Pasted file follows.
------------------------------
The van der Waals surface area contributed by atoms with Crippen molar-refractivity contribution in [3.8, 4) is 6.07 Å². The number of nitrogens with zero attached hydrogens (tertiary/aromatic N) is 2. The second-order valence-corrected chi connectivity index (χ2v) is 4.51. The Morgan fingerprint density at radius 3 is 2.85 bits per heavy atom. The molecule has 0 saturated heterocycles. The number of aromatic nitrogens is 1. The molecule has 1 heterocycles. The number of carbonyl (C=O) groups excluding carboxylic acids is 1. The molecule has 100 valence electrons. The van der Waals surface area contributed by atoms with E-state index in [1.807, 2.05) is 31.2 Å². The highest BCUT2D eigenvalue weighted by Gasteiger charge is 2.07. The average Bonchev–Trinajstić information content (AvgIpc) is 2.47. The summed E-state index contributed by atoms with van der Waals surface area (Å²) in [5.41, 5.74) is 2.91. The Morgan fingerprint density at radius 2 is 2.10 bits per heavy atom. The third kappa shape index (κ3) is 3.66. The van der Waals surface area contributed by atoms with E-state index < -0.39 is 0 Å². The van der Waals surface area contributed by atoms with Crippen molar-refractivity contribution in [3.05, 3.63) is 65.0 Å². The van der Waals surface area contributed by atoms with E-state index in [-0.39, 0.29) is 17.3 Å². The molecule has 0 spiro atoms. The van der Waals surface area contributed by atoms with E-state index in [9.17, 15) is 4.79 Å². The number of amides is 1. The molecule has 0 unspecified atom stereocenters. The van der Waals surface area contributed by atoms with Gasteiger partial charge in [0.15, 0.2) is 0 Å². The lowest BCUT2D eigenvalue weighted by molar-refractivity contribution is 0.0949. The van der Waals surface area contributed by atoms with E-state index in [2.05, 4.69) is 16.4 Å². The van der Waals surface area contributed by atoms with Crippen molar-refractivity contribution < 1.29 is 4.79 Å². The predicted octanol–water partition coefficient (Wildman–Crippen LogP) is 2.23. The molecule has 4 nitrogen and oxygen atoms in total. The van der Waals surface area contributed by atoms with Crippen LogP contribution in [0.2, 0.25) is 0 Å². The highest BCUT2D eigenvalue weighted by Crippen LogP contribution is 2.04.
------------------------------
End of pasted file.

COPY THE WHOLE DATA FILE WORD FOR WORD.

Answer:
The van der Waals surface area contributed by atoms with Crippen molar-refractivity contribution in [3.8, 4) is 6.07 Å². The number of nitrogens with zero attached hydrogens (tertiary/aromatic N) is 2. The second-order valence-corrected chi connectivity index (χ2v) is 4.51. The Morgan fingerprint density at radius 3 is 2.85 bits per heavy atom. The molecule has 0 saturated heterocycles. The number of aromatic nitrogens is 1. The molecule has 1 heterocycles. The number of carbonyl (C=O) groups excluding carboxylic acids is 1. The molecule has 100 valence electrons. The van der Waals surface area contributed by atoms with E-state index in [1.807, 2.05) is 31.2 Å². The highest BCUT2D eigenvalue weighted by Gasteiger charge is 2.07. The average Bonchev–Trinajstić information content (AvgIpc) is 2.47. The summed E-state index contributed by atoms with van der Waals surface area (Å²) in [5.41, 5.74) is 2.91. The Morgan fingerprint density at radius 2 is 2.10 bits per heavy atom. The third kappa shape index (κ3) is 3.66. The van der Waals surface area contributed by atoms with E-state index < -0.39 is 0 Å². The van der Waals surface area contributed by atoms with Crippen molar-refractivity contribution in [3.05, 3.63) is 65.0 Å². The van der Waals surface area contributed by atoms with E-state index in [-0.39, 0.29) is 17.3 Å². The molecule has 0 spiro atoms. The van der Waals surface area contributed by atoms with E-state index in [9.17, 15) is 4.79 Å². The number of amides is 1. The molecule has 0 unspecified atom stereocenters. The van der Waals surface area contributed by atoms with Gasteiger partial charge in [0.15, 0.2) is 0 Å². The lowest BCUT2D eigenvalue weighted by molar-refractivity contribution is 0.0949. The van der Waals surface area contributed by atoms with E-state index in [2.05, 4.69) is 16.4 Å². The van der Waals surface area contributed by atoms with Crippen molar-refractivity contribution < 1.29 is 4.79 Å². The predicted octanol–water partition coefficient (Wildman–Crippen LogP) is 2.23. The molecule has 4 nitrogen and oxygen atoms in total. The van der Waals surface area contributed by atoms with Crippen LogP contribution in [0.2, 0.25) is 0 Å². The highest BCUT2D eigenvalue weighted by Crippen LogP contribution is 2.04.